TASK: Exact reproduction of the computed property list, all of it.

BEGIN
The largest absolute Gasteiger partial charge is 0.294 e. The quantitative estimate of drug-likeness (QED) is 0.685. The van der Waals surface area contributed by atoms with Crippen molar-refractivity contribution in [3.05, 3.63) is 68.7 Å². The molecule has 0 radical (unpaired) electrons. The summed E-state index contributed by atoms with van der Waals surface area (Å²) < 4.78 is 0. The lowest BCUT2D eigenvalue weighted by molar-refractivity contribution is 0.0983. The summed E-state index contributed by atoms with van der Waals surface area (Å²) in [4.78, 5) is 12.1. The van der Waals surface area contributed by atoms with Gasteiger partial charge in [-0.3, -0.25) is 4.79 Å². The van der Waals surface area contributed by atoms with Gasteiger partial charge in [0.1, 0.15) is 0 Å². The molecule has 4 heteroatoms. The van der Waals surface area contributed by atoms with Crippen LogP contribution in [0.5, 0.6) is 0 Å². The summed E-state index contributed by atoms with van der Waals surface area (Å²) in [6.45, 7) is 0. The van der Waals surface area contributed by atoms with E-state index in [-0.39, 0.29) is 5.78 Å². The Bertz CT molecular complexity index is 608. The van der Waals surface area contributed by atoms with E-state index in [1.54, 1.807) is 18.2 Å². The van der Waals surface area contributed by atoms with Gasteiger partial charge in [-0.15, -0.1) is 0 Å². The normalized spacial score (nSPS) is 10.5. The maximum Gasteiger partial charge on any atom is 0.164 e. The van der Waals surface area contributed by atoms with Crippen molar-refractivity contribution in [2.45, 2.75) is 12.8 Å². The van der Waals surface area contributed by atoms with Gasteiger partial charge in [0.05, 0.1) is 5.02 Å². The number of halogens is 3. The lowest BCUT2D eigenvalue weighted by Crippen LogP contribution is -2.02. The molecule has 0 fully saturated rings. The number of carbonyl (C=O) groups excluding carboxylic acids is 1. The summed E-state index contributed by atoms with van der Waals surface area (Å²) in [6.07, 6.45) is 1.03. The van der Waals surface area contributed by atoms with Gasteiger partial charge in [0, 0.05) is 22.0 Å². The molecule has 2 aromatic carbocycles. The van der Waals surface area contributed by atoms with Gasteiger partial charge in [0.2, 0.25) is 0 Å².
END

The largest absolute Gasteiger partial charge is 0.294 e. The quantitative estimate of drug-likeness (QED) is 0.685. The van der Waals surface area contributed by atoms with Crippen molar-refractivity contribution in [3.05, 3.63) is 68.7 Å². The molecule has 0 radical (unpaired) electrons. The summed E-state index contributed by atoms with van der Waals surface area (Å²) < 4.78 is 0. The lowest BCUT2D eigenvalue weighted by molar-refractivity contribution is 0.0983. The summed E-state index contributed by atoms with van der Waals surface area (Å²) in [4.78, 5) is 12.1. The van der Waals surface area contributed by atoms with Gasteiger partial charge in [-0.3, -0.25) is 4.79 Å². The van der Waals surface area contributed by atoms with Gasteiger partial charge in [0.1, 0.15) is 0 Å². The molecule has 4 heteroatoms. The van der Waals surface area contributed by atoms with Crippen LogP contribution in [0.5, 0.6) is 0 Å². The summed E-state index contributed by atoms with van der Waals surface area (Å²) in [6.45, 7) is 0. The van der Waals surface area contributed by atoms with E-state index in [-0.39, 0.29) is 5.78 Å². The Bertz CT molecular complexity index is 608. The van der Waals surface area contributed by atoms with E-state index in [1.54, 1.807) is 18.2 Å². The van der Waals surface area contributed by atoms with Gasteiger partial charge in [-0.15, -0.1) is 0 Å². The normalized spacial score (nSPS) is 10.5. The maximum Gasteiger partial charge on any atom is 0.164 e. The van der Waals surface area contributed by atoms with Crippen molar-refractivity contribution in [2.45, 2.75) is 12.8 Å². The van der Waals surface area contributed by atoms with Gasteiger partial charge in [0.05, 0.1) is 5.02 Å². The number of halogens is 3. The lowest BCUT2D eigenvalue weighted by Crippen LogP contribution is -2.02. The molecule has 0 fully saturated rings. The number of carbonyl (C=O) groups excluding carboxylic acids is 1. The summed E-state index contributed by atoms with van der Waals surface area (Å²) in [6.07, 6.45) is 1.03. The van der Waals surface area contributed by atoms with Gasteiger partial charge in [0, 0.05) is 22.0 Å². The molecule has 2 aromatic carbocycles. The van der Waals surface area contributed by atoms with Gasteiger partial charge in [0.2, 0.25) is 0 Å².